By Kiersten Newnam
On Monday, Oct. 12, a sex-trafficking ring at the Econo Lodge on North Hampton Blvd was busted by a Virginia Beach SWAT team when a 16-year old victim escaped from the motel and contacted authorities.
Three girls in Hampton Roads were rescued. The five suspects who were arrested at the Econo Lodge were among 12 pimps that were arrested in the area that week. This investigation is part of a nationwide Human Trafficking operation involving the FBI.
The Econo Lodge is only 1.2 miles away from campus, so this type of crime raises some red flags for students and members of the Virginia Wesleyan community.
“I think it could affect parents who don’t live here if they hear about it on the news; so that kind of goes back to maybe Virginia Wesleyan could have reported something like that, you know, to us, for us to know because people whose parents may live in California or New York… that’s something they’d want to be aware about, maybe even talk to their kids about,” Fatima Davis, a senior majoring in Criminal Justice at VWC, said.
The nationwide attempt to tackle human trafficking resulted in the release of 149 underage victims and 153 suspects, with the youngest victim being only 12 years .old
The Virginia Beach Special Victims Unit was unable to comment due to the pending investigation and the Econo Lodge failed to respond to questioning.
“Sex trafficking is a big thing in our area, especially because of the port, all the military, and just because there is so much movement of people in and out,” Director of Residence Life at McCarren Caputa said.
Neighboring the Econo Lodge are a Waffle House and McDonald’s that students frequent.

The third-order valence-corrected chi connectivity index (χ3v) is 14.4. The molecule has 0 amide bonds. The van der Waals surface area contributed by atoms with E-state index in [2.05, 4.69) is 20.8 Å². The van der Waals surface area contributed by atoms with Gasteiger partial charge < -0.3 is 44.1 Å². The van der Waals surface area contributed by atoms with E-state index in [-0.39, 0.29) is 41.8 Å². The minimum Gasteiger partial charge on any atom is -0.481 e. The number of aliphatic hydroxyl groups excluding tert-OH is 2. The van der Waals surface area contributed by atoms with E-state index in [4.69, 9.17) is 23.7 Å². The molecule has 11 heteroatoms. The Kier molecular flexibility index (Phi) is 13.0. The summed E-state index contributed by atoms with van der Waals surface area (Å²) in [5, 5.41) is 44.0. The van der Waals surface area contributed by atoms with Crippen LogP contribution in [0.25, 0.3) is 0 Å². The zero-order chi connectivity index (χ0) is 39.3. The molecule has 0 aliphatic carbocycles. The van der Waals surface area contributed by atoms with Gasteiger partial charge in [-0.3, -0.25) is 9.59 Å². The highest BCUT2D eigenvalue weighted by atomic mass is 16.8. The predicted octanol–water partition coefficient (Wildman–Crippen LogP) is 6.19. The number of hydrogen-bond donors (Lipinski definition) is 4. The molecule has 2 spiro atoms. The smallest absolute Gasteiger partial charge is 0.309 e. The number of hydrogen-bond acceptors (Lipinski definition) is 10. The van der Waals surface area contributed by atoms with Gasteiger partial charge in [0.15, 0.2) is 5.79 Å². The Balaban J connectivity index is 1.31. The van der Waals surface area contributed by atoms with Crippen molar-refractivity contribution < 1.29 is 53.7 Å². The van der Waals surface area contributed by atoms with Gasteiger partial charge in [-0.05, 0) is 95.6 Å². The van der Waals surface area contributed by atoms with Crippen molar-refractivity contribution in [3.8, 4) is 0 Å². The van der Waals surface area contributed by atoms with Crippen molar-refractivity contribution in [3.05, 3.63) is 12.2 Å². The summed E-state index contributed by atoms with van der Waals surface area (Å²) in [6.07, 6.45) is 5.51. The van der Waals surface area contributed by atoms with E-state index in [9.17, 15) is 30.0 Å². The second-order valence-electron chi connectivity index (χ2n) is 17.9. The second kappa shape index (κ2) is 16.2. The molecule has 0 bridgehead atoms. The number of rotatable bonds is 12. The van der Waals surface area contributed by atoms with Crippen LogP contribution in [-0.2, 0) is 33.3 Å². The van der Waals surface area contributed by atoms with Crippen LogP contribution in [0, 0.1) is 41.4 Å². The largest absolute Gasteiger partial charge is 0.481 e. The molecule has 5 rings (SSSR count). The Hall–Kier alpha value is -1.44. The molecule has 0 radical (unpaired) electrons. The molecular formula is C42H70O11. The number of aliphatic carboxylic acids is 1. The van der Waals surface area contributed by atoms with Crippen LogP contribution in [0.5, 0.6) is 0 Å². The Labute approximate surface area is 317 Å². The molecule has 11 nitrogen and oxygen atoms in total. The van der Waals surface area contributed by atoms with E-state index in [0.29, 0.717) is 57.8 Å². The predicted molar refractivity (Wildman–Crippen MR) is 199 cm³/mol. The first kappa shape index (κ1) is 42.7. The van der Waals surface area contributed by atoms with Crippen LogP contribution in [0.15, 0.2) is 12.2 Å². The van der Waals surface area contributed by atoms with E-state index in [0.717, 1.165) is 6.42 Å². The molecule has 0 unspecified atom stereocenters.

“I think if it were more well-known, it would have affected us a lot more because, personally, when I go to McDonalds, or something, I’ll see people out there late at night, and it’s a little sketchy. So to know that they were running a sex trafficking business over there, that does kind of put us at risk because we are young adults and you never know what could happen over there, especially by yourself,” Davis said.
The Virginian-Pilot reported investigators conducted ‘in-call’ operations in which investigators went to the prostitutes locations, and ‘out-call’ operations in which the prostitutes would go to the investigators. The investigators worked in hotels, casinos, truck stops, and other areas known to be frequented by prostitutes.
“If you get right down to it we’re a small, private, liberal arts institution, not everyone can afford to be here. It’s a privilege, I think, that we have this little bubble where we’re safe and that’s not necessarily what’s happening out in the real world,” Caputa said.
According to 13News Now, during the operation, 90 victim specialists provided on-scene services like crisis intervention and resources for basic needs like medical, food, clothing and shelter.
“I don’t think a lot of people are aware that this is really happening, girls are really forced to sell their bodies and do what their told,” Davis said.
According to the Virginian-Pilot, the initiative, driven by the FBI and the National Center for Missing & Exploited Children, targeted pimps responsible for the commercial sex trafficking of children.
“I think it’s very possible that it could impact enrollment because it is so close,” Caputa said. Caputa spoke of the time last year when a VWC student, Isabella Blackney, stood up at orientation after the Title IX presentation was given to the whole Freshmen class. Caputa said Blackney directly confronted the class about sex trafficking and the major presence of it in this part of the country, and encouraged students to educate themselves on the issue.
“For a Freshman to know that and to feel comfortable to stand up in front of her classmates and be like ‘we have to do something about this’ was pretty powerful,” Caputa said.
According to 13News Now, over 4800 victims have been rescued from underage prostitution since Operation Cross Country began in 2003, and over 2000 convictions were obtained, including at least 15 that have resulted in life sentences.
“I think we’re in the business of educating people, and I think that’s something that you see on TV. You see it in the movies, but it’s never here. So I think that this will start some conversations…it makes it more relevant. Our students are more excited to listen to things that are here, that are applicable to them like they can drive by the motel and see it. The more people that talk about it the better and it gets more information out there,” Caputa said.